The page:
Sagar Patagundi says a Trump administration using this information to locate and deport DACA applicants is “definitely one of our fears” – the same that prevented many from applying when DACA was created in 2012, as a new president could simply rescind Obama’s executive action. Those eligible for DACA must already have a criminal record free of any felony or “significant misdemeanor,” the latter of which currently consists of crimes involving violence, drug distribution or a sentence of over 90 days, but that definition could be expanded in a Trump administration.
“Trump is already talking about deporting 3 million immigrants who have criminal records, but the fear of that is when you say criminal activity, you could get pulled over for a minor traffic violation and get deported because they could claim that as a criminal record,” says Patagundi.
O’Neill with Kentucky Refugee Ministries says it would be “pretty outrageous” if the Trump administration used this information to target DACA recipients for deportations, adding, “I’d like to think that’s not a realistic scenario because that would be so politically unpopular. But it’s unknown.”
Leo Salinas Chacón notes that while Trump says he’ll go after criminals first, those who have been convicted of major crimes are likely living in the shadows and the hardest to find, which would be expensive and time-consuming. If Trump is not deporting such immigrants at the pace he promised during his campaign, he may feel the pressure “to look for the people who you know where they live,” such as DACA applicants with a relatively clean record.
Sandra Martinez recently attended a workshop in Lexington held by the nonprofit Maxwell Street Legal Clinic, where immigrants were told what to expect during a Trump presidency. The over 100 attendees were advised to know someone who is documented who can take care of their children and possessions if they don’t come home one day because they have been detained for deportation – all lessons Martinez learned from her parents growing up, in days she had hoped were behind her.
“If you ask anyone who is undocumented, we’ve grown up knowing those plans,” says Martinez. “For example, my parents told me if we’re not home, go here, call your aunt, go here, it’s going to be OK… It’s a strange time, because I used to think about that when I was in middle school and high school, and since I’ve been in college, I haven’t had to think about it. And suddenly I feel like a child again. I feel vulnerable because I just feel so helpless.”
Martinez notes that due to her DACA application, DHS also has the information of her parents, who remain undocumented.
Sanctuary cities, sanctuary campuses
In the wake of Trump’s election, some mayors across the country have reaffirmed their status as a so-called “sanctuary city” – a broad and often misinterpreted term generally used to describe local governments that prohibit law enforcement from asking a person about their immigration status or limit cooperation with federal immigration authorities on deportation matters.
Despite Trump threatening to block billions of dollars in federal funding to cities he deems uncooperative with federal immigration agencies, mayors and police chiefs in Los Angeles, Chicago, New York and Philadelphia all have stated since his election that their policies will not change.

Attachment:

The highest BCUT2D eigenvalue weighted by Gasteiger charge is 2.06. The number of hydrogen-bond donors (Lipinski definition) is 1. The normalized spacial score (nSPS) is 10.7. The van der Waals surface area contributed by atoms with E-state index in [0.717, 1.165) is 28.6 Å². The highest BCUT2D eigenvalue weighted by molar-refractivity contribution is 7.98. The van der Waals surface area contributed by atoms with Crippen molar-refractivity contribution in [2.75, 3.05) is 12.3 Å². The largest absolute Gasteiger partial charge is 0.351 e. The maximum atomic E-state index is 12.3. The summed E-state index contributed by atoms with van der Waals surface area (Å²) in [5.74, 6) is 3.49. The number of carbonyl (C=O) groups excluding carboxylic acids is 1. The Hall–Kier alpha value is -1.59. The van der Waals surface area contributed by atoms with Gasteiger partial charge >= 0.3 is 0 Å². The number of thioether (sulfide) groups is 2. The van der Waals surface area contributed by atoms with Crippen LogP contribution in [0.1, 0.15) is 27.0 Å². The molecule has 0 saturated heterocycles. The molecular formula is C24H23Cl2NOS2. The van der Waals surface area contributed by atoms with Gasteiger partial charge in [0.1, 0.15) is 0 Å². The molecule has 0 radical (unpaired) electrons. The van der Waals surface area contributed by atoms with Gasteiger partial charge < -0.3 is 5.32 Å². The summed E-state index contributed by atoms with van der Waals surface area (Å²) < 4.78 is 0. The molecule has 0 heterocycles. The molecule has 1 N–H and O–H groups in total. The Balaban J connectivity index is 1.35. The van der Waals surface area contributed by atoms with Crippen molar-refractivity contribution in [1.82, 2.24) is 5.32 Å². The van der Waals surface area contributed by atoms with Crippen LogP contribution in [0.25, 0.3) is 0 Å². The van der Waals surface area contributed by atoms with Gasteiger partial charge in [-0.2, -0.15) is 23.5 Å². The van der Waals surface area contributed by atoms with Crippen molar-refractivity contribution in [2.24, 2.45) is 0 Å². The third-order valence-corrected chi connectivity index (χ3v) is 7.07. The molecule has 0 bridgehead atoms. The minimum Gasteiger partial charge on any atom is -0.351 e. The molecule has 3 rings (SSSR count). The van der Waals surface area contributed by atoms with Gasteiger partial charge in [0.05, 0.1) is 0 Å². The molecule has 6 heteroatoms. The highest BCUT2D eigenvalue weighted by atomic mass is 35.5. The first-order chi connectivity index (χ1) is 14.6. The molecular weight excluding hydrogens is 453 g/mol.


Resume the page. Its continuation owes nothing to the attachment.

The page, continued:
Asked if the administration of Mayor Greg Fischer is considering any change in policy, spokeswoman Jean Porter stated in an email that Louisville is “a city of compassion” that “embraces our foreign-born neighbors,” adding that the city “does not enforce federal immigration laws (the Feds do that) and we do not arrest people solely for being undocumented.”
“We arrest/charge people for crimes from homicide to burglary,” stated Porter. “If they happen to be undocumented, and if a records check, which is a normal part of the arrest process, reveals a federal warrant or federal detainer for an immigration related crime, we would notify the US Immigration and Customs Enforcement (ICE) Office here in Louisville.”
Under ICE’s previous Secure Communities program, detainers could be issued when an immigration officer had reason to believe an individual was removable, but in 2015 the Obama administration replaced that with the Priority Enforcement Program, in which such detainers only target individuals convicted of significant crimes or who otherwise pose a threat to public safety. Along with recent federal court rulings determining that local governments and DHS may be held liable if a person is detained beyond their release date, the new policy is that detainer requests “may only be issued in limited circumstances, when ICE indicates on the form that the individual is both a PEP enforcement priority and that there is probable cause to believe that the subject is removable (such as a final order of removal).”
Current Metro Corrections policy states that “under no circumstances may any inmate be detained, pursuant to a federal immigration detainer, beyond the scheduled release date, court ordered release and/or posting of bail/bond.”
Trump campaigned on promises to restore the Secure Communities program and expand the “287(g)” program, which used to allow ICE to train local law enforcement officials and deputize them to enforce federal immigration laws, allowing officers patrolling the streets to process “removable aliens.” Responding to criticisms of discrimination and racial profiling, the Obama administration changed this aspect of 287(g) in 2012, meaning such trained local officers may now only question people about their immigration status after they are booked into jail.